So … even though there’s a bus outside the door, we walked up to the nearest railway station and dithered around for a while working out where we were headed and how much it would cost. As Espoo is in Zone 3 of the local train network it was going to cost us 4.5 euros each. So we thought it might be cheaper on the bus and headed to the nearest bus stop where we boarded a bus and paid …. 4.5 euros each. Okay, so now we have all that worked out. We’re going to Tallin, in Estonia, tomorrow for the day and we wanted to check where the ferry leaves. The ferry terminal just happens to be near an open air market that I wanted to visit, so that was all rather good planning, or luck.
The market stalls are all selling berries, currants, cherries, peas and new potatoes at the moment so we bought some little new potatoes and peas still in their pod for dinner and strawberries and raspberries as well. I was interested to see that fruit and vegetables are sold by volume here, so I bought a litre each of peas, potatoes and strawberries, and the raspberries were already in a punnet. There were also a lot of stalls selling cooked food, with little tables and chairs set up. We went to a seafood stall close to the water where Greg had whitebait, fried potatoes, vegetables and salad, and I had prawns, fried potatoes etc. All freshly cooked, all delicious.
We wandered around to the ferry terminal and collected our tickets to Tallin, then did a modified walking tour of the main points of interest in Helsinki – the Lutheran Cathedral, the National Library which is currently closed for renovation, Pohoisesplanadi – Helsinki’s equivalent of the Champs Elysee and the highlight of our walk - Temppeliaukio Kirrko (The Church of the Rock), a 1960s church hewn into solid rock. A really simple but magnificent space, with a glass and copper dome and a beautiful organ. Unfortunately we weren’t allowed to take any photos, but if you click on the link above there are some good photos with the Wikipedia article.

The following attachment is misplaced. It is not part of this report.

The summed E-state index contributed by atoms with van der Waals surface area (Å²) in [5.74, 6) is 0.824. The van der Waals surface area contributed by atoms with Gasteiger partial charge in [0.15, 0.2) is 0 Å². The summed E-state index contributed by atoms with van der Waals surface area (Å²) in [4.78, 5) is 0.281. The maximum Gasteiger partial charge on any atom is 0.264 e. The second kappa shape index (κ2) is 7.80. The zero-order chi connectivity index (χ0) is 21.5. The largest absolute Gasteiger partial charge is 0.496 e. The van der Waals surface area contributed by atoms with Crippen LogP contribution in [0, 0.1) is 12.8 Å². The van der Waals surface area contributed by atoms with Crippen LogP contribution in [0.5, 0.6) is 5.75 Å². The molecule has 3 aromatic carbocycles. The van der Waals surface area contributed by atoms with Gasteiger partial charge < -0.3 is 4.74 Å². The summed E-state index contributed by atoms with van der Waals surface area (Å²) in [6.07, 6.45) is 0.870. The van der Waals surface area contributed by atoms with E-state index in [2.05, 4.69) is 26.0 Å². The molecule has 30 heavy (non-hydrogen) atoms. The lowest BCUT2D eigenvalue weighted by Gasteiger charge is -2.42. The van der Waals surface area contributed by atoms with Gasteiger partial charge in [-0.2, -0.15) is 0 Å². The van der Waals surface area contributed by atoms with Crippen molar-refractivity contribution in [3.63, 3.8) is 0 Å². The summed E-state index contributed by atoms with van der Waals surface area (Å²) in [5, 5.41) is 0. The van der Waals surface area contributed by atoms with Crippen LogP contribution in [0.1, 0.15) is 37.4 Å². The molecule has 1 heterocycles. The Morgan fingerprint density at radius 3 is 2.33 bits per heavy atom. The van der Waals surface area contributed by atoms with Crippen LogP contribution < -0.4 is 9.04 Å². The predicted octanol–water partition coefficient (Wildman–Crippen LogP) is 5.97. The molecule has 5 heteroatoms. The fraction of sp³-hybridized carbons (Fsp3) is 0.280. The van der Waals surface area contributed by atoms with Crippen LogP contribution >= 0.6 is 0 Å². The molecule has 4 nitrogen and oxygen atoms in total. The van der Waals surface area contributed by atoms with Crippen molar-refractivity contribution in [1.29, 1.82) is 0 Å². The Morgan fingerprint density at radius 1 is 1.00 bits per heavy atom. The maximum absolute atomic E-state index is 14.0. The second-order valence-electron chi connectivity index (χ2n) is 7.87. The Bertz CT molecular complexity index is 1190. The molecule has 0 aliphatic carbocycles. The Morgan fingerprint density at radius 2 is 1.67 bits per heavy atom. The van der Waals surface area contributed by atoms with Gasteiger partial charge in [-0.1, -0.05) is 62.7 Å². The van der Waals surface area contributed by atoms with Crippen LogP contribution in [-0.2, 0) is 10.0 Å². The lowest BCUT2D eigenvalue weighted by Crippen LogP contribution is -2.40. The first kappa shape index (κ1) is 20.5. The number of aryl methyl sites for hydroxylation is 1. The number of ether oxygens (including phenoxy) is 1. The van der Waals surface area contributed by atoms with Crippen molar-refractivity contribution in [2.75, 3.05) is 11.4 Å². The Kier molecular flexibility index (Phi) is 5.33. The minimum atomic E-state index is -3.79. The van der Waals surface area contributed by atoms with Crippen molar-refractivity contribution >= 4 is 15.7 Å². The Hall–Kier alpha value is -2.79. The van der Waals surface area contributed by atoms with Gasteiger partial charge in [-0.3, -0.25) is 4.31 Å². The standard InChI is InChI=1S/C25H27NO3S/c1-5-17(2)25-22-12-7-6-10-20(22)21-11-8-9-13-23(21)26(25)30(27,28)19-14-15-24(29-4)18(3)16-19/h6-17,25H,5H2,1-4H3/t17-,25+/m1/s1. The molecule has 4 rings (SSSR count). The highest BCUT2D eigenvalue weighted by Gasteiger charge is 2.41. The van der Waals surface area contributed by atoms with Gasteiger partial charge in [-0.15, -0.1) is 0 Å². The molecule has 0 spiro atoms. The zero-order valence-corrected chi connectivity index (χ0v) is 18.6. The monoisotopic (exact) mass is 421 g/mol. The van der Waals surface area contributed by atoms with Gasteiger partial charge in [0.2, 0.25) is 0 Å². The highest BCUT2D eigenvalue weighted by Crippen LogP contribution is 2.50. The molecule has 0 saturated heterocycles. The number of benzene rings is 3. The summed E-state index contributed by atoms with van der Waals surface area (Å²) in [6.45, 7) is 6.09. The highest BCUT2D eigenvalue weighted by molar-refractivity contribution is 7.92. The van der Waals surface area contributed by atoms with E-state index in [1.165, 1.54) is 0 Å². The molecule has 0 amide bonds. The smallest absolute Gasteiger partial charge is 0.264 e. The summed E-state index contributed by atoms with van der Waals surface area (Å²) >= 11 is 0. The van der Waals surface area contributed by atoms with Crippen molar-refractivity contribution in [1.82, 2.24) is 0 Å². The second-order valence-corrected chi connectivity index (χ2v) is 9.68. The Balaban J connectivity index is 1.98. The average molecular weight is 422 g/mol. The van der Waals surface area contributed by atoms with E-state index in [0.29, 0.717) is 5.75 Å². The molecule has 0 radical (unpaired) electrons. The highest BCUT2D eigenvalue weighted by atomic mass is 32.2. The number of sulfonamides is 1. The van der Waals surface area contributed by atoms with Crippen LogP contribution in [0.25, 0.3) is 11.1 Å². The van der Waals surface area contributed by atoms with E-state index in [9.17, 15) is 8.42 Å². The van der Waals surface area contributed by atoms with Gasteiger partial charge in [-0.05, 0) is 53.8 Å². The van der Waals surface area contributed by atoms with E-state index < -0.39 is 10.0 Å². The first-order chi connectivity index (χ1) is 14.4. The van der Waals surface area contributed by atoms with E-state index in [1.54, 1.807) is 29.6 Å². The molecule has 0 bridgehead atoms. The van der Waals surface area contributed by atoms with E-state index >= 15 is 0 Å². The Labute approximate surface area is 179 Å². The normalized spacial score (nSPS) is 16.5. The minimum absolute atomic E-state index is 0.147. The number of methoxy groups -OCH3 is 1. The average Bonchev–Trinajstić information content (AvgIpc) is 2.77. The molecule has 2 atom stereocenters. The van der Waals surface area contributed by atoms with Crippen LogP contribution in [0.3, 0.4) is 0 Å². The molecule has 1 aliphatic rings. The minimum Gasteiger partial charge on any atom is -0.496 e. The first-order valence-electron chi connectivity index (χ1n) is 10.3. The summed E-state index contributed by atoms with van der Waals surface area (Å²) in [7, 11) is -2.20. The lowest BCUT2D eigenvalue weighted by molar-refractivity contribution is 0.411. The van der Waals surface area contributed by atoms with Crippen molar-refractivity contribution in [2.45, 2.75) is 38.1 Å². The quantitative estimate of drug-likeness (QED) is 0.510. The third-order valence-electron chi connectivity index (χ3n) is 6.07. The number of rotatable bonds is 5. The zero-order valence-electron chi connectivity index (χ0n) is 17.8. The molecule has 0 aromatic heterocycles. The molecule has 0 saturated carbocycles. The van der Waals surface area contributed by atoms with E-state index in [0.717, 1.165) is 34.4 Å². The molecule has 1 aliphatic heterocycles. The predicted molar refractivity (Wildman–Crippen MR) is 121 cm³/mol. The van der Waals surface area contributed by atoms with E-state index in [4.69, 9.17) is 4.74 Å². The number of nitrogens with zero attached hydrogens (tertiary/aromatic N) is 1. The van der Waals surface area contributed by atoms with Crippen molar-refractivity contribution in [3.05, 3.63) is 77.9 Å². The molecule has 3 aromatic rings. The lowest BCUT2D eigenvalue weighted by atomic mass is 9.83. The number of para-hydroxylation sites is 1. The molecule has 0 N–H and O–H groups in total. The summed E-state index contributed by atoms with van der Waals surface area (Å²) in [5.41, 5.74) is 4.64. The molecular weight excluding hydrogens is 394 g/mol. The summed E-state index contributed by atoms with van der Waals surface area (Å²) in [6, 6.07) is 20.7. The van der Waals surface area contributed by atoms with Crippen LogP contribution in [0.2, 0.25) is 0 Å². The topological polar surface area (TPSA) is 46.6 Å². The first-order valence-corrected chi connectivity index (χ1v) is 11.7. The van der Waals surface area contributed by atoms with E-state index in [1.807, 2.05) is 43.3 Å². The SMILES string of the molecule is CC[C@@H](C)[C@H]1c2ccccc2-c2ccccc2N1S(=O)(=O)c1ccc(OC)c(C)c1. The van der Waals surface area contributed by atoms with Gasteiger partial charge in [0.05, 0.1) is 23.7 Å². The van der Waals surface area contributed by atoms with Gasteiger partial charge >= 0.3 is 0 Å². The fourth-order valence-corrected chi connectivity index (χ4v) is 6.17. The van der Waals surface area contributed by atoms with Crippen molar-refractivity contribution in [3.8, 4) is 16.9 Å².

We caught a train back to the apartment, partly so that we could experience the full gamut of Helsinki public transport, but also because we couldn’t work out where the heck to catch the bus back out to the suburbs!
Buying fruit at the market
More market stalls in Helsinki
Its not a disease! The common name for Street food vans everywhere but Australia
Picture taken of Tromso from our hotel room at about quarter past midnight. The sun is still up but hidden behind mountains
Eating Rudolph – Reindeer steaks
We spent last night in at the Scandic Hotel in Tromso, our first night in a hotel on this trip. It gave us a chance to hang wet washing all over our very own bathroom and walk around in bare feet without worrying about them getting cold and wet, and only unpack a couple of small clothes bags rather than half a ton of camping gear. Such a difference from last year in Portugal and Spain, where we spent every night but one in hotels or the very occasional auberge. The hotel is a few kms out of the town centre, close to the airport. It has a great view of the fjord, and looks across to ‘the mainland’ and the mountains beyond. Most of Tromso is on an island, including the town centre, the airport and the university. It connects to the mainland via a very impressive bridge.